*Rev. John J. Hunter, as seen in the 2005 photo above, was recently transferred to Bethel African Methodist Episcopal Church in San Francisco from First AME in L.A. after an eight-year tenure marred by a sexual harassment lawsuit, a federal tax investigation and the questionable use of church credit cards.
But members of the new church weren’t too thrilled to have him and rejected the reverend. In fact, the congregation’s current leaders went as far as generating a resolution to ban him from leading.
They said the assignment could “impair the legacy, reputation, relationships and goodwill” of the church in the community.
When Hunter, cloaked in his white pastor robe and carrying his Bible, showed up at the church Nov. 4 ready to preach, church officials said, they confronted him in the foyer and demanded that he produce the signed declaration from Bishop T. Larry Kirkland stating his new assignment.
Hunter did not have a copy of the declaration and church officials blocked him from taking the pulpit.
The rejection — unheard of in the AME denomination — pits the small, 650-member congregation against the executive orders of Kirkland and has many churchgoers questioning the ramifications of their protest.
Now it looks like he’s a pastor without a congregation to lead.
Read/learn more at LA Times.
*First African Methodist Episcopal Church of Los Angeles celebrated the inauguration of its new pastor, Rev. J. Edgar Boyd.
The preacher delivered his first sermon as head pastor Sunday morning, igniting a new excitement in the congregation.
Addressing worshipers, a seemingly nervous Boyd used parables to talk about forgiveness, says the L.A. Times. But to the thousands in the packed room, the message was clear: A new leader was at the helm to restore the image of the oldest black pulpit in Los Angeles.
“Holding grudges cripples the soul,” Boyd said. “It makes you weak… The time has come to cleanse us and welcome us in the favors of God.”
A week ago, Bishop T. Larry Kirkland unexpectedly reassigned the former pastor, John J. Hunter, after a controversial eight years that included a sexual harassment lawsuit, a federal tax investigation and questionable use of church credit cards.
Check out the full article here.
*In an interview with Charisma News, Bishop Harry Jackson got real; talking about the progress of the church. He went hard in the paint about the growing scarcity of Christian followers and the need to recruit.
Charisma News: You were one of the pastors instrumental in the efforts for racial reconciliation [that] started in Sanford, Fla., after the Trayvon Martin incident. How do you think those efforts are going?
Jackson: I am very impressed with several of the local pastors from Sanford. One of the pastors I’m most impressed with is Pastor Derrick Gay, who is actually helping as a younger guy, to navigate the waters of relationships. Reconciliation is all about people getting to know each other and working toward a common goal. I think it’s going very well. You’re going to find that it’s going to be a national success story in the years ahead.
Charisma News: How do you think God is moving in this country right now?
Jackson: I see God, first, creating a separation between light and dark that I hope will bring a unity within the church, allowing us to rise up and respond in strength to what looks like a rising tide of anti-Christian thinking in our nation. There are many examples of it. The pro-abortion movement is growing stronger; the anti-traditional marriage movement is growing stronger, and, overall, an anti-church, anti-faith movement is manifesting itself in the country. Those movements, or those attacks, are starting to wake us up now.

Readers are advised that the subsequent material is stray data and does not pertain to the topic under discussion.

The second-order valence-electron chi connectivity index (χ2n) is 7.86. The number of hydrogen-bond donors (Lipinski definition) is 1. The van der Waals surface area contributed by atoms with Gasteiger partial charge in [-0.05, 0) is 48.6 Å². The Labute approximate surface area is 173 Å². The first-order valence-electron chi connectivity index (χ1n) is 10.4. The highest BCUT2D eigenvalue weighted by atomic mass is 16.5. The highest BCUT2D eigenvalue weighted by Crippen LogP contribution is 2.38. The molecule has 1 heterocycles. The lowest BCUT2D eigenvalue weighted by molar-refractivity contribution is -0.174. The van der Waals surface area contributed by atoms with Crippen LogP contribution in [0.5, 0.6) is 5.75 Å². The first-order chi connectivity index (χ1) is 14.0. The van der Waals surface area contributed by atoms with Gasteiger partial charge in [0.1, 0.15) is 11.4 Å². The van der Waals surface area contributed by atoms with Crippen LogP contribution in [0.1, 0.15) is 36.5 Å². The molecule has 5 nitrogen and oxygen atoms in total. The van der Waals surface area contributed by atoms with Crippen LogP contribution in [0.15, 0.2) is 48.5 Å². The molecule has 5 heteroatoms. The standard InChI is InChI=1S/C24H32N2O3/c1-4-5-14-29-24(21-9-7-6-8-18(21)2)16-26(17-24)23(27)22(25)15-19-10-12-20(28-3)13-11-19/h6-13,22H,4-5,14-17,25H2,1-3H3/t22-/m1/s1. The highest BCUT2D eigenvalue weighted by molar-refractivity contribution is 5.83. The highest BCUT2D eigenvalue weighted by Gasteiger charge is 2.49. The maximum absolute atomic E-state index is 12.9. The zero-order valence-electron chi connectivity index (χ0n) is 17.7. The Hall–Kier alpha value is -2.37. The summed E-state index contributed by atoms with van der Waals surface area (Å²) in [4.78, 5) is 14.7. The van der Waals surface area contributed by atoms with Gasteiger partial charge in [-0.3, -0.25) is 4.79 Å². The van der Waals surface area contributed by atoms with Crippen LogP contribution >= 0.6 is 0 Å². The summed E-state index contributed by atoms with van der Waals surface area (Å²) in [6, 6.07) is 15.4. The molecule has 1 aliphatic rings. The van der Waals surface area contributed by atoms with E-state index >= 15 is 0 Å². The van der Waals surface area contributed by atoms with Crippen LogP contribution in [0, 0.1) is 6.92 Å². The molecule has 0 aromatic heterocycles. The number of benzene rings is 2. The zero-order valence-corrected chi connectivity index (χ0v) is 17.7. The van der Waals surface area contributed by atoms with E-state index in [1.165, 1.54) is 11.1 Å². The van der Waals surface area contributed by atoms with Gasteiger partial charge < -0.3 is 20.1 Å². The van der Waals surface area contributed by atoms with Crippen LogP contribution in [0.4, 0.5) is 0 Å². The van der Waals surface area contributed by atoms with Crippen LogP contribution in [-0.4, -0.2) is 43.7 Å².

Read the full interview here.
*A West Virginia preacher who followed his father into the rare practice of handling snakes to prove faith in God died after being bitten during an outdoor service involving the reptiles, reports the Associated Press.
Mark Randall “Mack” Wolford, 44 — whose own father died in 1983 after suffering a fatal bite — had been bitten before and survived. But he died last week after witnesses say a timber rattler bit him on the thigh. Wolford’s sister and a freelance photographer told media outlets it happened during a Sunday service at Panther State Forest.
Lauren Pond, a freelance photojournalist from Washington, D.C., didn’t immediately return messages Thursday but told the Bluefield Daily Telegraph she was among 25 people at the service. She saw Wolford bitten but said congregants were unfazed.
“I don’t think anyone necessarily expected it,” she told the newspaper, “but they’ve dealt with it before so it’s not such a huge shock, maybe.”
Bluefield Regional Medical Center spokeswoman Becky Ritter said Thursday that Wolford was a patient and died Monday, but that federal privacy laws prevented her from releasing additional information.
Officials at the Cravens-Shires Funeral Home also declined to answer questions, saying the family had asked that the cause of death be withheld. Several relatives did not answer email and telephone messages.
Read/learn more here.
*Charred pages from hymn books nestle in the grass around the burned shell of what once was the century-old Branches United Methodist Mission in Florida City.
Fire investigators now suspect arson in the devastating early morning blaze on May 24 — Pentecost Sunday — that destroyed the church sanctuary and adjacent playground.
But the emotional toll on visitors’ faces — even as everyone vowed to rebuild — tells the real story.
Eddie Velez, 25, doesn’t look like a man who cries, but on this day, as the smell of burned wood and brush still permeates the air, he has to catch himself.
“It’s sad to walk by and see this,” he says, clutching a scrap of burned paper. “I’m so used to see this as a happy place — the kids here playing. It’s tough. Give me a second.”
Read the full article here